Both have minimal investment risk
Because the underlying investment products MMFs are ultra low-risk products issued by high credit quality companies (think DBS), there is very minimal risk involved. For example, the Fullerton SGD Cash Fund of holding SGD fixed deposits of high quality financial institutions that is due within a year. Due to this restriction, the MMF investor is exposed to minimal risk.
The diagram below shows the stable returns of the Fullerton SGD Cash Fund.
High-Interest Savings Accounts are risk free because most financial institutions* that take deposit in Singapore are members of the Deposit Insurance (DI) Scheme. Under this scheme, if the aforementioned financial institution fails, up to S$75,000 per account will be covered by the Singapore Deposit Insurance Coverage (SDIC).
Money Market Funds' projected interest rates are purely variable
Generally, HISAs (including the likes OCBC 360, Standard Chartered Jumpstart) give a "fixed and guaranteed" interest rate, as long as:
- We meet their bonus criteria (credit salary, meeting minimum credit card spend requirement are common requirements), and
- The interest rate environment remains the same.
What we have observed is that any changes to interest rate for HISAs are normally effective 1-2 months after announcement, and it is very inconvenient for us to change our salary crediting and credit card spends with another bank.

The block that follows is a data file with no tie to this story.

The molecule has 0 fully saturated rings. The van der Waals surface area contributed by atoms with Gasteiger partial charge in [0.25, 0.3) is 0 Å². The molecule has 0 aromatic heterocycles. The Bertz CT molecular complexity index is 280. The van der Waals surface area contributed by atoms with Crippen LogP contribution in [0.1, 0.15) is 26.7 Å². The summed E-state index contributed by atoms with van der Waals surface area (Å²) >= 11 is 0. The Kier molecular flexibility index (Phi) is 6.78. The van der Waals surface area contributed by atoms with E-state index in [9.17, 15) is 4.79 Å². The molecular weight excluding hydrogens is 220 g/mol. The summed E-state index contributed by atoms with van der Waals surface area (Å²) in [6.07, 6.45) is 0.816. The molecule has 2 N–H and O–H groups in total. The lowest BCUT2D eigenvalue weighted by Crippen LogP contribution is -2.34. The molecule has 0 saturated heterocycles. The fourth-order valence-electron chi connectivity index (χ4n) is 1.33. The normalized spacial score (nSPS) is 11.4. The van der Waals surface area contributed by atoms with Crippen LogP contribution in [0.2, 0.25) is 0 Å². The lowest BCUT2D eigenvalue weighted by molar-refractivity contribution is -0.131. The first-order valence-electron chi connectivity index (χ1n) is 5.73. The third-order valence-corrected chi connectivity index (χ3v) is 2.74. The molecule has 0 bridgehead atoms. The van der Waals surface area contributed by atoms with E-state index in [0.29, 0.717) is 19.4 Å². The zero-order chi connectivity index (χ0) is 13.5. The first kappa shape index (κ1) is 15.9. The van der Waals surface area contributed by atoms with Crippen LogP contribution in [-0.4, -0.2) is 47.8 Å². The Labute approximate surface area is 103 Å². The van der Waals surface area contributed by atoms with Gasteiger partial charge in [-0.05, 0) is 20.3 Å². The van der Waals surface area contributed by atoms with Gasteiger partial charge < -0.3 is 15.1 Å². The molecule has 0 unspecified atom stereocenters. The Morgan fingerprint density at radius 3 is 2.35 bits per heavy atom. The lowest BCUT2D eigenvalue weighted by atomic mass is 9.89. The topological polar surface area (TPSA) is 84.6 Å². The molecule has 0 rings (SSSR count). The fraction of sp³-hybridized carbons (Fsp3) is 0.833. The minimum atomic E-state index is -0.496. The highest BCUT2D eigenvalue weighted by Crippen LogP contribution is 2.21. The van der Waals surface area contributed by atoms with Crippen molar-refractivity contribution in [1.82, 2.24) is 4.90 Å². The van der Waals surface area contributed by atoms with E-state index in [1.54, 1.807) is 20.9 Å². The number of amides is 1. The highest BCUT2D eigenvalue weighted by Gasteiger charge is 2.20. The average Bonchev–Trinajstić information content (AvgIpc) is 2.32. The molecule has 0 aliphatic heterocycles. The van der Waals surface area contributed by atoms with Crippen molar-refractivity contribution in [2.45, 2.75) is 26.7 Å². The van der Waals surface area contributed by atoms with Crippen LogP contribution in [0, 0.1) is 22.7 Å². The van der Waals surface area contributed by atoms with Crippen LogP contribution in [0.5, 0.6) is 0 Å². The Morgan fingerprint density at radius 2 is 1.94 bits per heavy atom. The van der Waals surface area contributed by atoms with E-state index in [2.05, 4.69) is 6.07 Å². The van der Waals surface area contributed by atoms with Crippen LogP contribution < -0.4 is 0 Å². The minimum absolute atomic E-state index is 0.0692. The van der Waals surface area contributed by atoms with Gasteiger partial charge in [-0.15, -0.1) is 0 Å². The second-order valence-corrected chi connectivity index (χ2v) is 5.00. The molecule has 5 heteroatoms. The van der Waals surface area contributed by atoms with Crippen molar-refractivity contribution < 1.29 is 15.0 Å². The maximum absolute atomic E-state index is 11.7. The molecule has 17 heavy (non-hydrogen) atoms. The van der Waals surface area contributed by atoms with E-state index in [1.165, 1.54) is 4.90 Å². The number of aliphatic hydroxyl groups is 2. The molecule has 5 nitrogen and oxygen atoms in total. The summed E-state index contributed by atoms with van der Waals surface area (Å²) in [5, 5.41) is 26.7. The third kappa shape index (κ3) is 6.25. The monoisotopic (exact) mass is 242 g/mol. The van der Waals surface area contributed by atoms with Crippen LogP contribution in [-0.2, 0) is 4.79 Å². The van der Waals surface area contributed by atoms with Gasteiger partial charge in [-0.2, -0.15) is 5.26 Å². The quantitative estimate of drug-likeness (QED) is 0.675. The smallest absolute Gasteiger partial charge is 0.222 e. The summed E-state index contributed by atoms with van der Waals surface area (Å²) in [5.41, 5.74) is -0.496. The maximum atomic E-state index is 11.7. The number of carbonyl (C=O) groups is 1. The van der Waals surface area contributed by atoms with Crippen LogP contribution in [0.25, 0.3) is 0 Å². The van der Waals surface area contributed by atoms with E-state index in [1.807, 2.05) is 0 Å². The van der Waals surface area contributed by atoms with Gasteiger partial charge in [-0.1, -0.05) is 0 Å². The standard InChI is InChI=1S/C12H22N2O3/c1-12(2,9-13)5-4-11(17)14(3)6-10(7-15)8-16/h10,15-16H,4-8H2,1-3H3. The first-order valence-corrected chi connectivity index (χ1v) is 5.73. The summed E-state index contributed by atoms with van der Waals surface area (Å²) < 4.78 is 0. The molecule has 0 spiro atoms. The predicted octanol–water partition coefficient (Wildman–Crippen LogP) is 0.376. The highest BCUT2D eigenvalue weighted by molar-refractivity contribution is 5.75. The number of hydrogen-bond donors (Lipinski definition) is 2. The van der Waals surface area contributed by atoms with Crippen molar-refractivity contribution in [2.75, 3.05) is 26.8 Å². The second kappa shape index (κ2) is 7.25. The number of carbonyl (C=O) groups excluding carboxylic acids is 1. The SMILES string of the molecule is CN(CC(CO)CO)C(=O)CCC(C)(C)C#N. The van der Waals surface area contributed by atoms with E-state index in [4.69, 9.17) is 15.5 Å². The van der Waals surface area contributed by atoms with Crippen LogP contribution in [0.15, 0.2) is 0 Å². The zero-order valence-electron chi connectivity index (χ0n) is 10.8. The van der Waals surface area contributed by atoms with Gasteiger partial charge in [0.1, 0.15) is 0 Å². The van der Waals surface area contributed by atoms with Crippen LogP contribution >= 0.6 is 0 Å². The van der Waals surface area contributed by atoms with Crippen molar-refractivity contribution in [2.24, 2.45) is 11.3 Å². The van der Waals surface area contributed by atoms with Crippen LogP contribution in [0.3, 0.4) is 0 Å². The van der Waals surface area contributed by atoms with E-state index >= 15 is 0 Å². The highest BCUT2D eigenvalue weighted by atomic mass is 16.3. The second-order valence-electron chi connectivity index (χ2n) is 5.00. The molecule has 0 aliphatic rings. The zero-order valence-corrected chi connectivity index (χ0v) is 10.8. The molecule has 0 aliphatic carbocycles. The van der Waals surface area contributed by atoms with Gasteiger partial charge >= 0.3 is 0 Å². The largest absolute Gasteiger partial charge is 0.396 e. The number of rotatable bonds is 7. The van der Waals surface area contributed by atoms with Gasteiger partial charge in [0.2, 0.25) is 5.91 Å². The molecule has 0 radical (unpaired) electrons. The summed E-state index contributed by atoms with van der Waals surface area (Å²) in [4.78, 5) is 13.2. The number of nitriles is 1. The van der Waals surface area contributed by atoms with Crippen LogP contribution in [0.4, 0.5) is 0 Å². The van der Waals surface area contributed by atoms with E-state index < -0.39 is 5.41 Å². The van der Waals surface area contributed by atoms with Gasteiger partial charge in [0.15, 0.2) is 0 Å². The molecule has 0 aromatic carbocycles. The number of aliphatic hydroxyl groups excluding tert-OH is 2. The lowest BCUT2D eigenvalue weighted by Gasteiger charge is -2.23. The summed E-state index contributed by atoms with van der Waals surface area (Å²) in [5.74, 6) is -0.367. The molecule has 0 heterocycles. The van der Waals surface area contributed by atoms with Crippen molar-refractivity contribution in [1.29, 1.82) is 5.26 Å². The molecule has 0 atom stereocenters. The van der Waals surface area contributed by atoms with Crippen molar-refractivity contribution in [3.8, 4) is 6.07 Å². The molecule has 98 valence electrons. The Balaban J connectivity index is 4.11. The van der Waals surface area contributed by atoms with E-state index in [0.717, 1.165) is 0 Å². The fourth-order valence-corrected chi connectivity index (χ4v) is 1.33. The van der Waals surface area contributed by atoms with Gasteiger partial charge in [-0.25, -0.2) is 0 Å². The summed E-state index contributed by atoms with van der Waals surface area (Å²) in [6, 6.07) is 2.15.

We can earn a $50 or more worth of interest a month when we switch between bank accounts, but in the process, we will also have to switch over all the criteria that needs to be met to the new bank account, such as our salary credits, credit card spends, bill payment and so on.
In comparison, MMF interest rates are dynamically priced-in. The interest rates that are advertised can be misleading as MMF interest rates are dependent on the fund's price, which can shift up or down, and the fund manager's ability to reinvest at the projected yield.
Money Market Fund investments have fees involved
As mentioned above, MMFs are managed by fund managers who invest and manage the underlying assets. The fund expenses are very low relative to equity funds and ETFs, at around 0.15% per annum. This cost is inclusive of the trailer fees paid to the distributors or the platform service providers.